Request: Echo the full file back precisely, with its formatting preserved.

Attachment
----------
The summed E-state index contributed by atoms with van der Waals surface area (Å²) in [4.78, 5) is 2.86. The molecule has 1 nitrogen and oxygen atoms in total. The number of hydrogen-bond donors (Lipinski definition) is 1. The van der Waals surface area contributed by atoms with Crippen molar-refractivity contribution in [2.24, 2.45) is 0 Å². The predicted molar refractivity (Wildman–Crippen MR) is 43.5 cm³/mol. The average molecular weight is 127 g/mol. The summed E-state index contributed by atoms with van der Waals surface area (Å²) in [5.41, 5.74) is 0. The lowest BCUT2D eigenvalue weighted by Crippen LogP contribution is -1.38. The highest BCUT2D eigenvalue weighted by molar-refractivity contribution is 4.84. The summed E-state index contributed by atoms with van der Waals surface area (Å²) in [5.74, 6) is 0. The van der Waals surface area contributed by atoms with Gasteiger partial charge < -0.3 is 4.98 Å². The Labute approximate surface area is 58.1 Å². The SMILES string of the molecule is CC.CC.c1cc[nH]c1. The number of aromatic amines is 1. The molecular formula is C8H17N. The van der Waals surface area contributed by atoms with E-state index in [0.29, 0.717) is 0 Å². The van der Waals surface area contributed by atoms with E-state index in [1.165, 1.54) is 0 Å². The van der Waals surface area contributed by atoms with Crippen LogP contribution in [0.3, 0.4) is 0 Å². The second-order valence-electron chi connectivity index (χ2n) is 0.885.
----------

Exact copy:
The summed E-state index contributed by atoms with van der Waals surface area (Å²) in [4.78, 5) is 2.86. The molecule has 1 nitrogen and oxygen atoms in total. The number of hydrogen-bond donors (Lipinski definition) is 1. The van der Waals surface area contributed by atoms with Crippen molar-refractivity contribution in [2.24, 2.45) is 0 Å². The predicted molar refractivity (Wildman–Crippen MR) is 43.5 cm³/mol. The average molecular weight is 127 g/mol. The summed E-state index contributed by atoms with van der Waals surface area (Å²) in [5.41, 5.74) is 0. The lowest BCUT2D eigenvalue weighted by Crippen LogP contribution is -1.38. The highest BCUT2D eigenvalue weighted by molar-refractivity contribution is 4.84. The summed E-state index contributed by atoms with van der Waals surface area (Å²) in [5.74, 6) is 0. The van der Waals surface area contributed by atoms with Gasteiger partial charge < -0.3 is 4.98 Å². The Labute approximate surface area is 58.1 Å². The SMILES string of the molecule is CC.CC.c1cc[nH]c1. The number of aromatic amines is 1. The molecular formula is C8H17N. The van der Waals surface area contributed by atoms with E-state index in [0.29, 0.717) is 0 Å². The van der Waals surface area contributed by atoms with E-state index in [1.165, 1.54) is 0 Å². The van der Waals surface area contributed by atoms with Crippen LogP contribution in [0.3, 0.4) is 0 Å². The second-order valence-electron chi connectivity index (χ2n) is 0.885.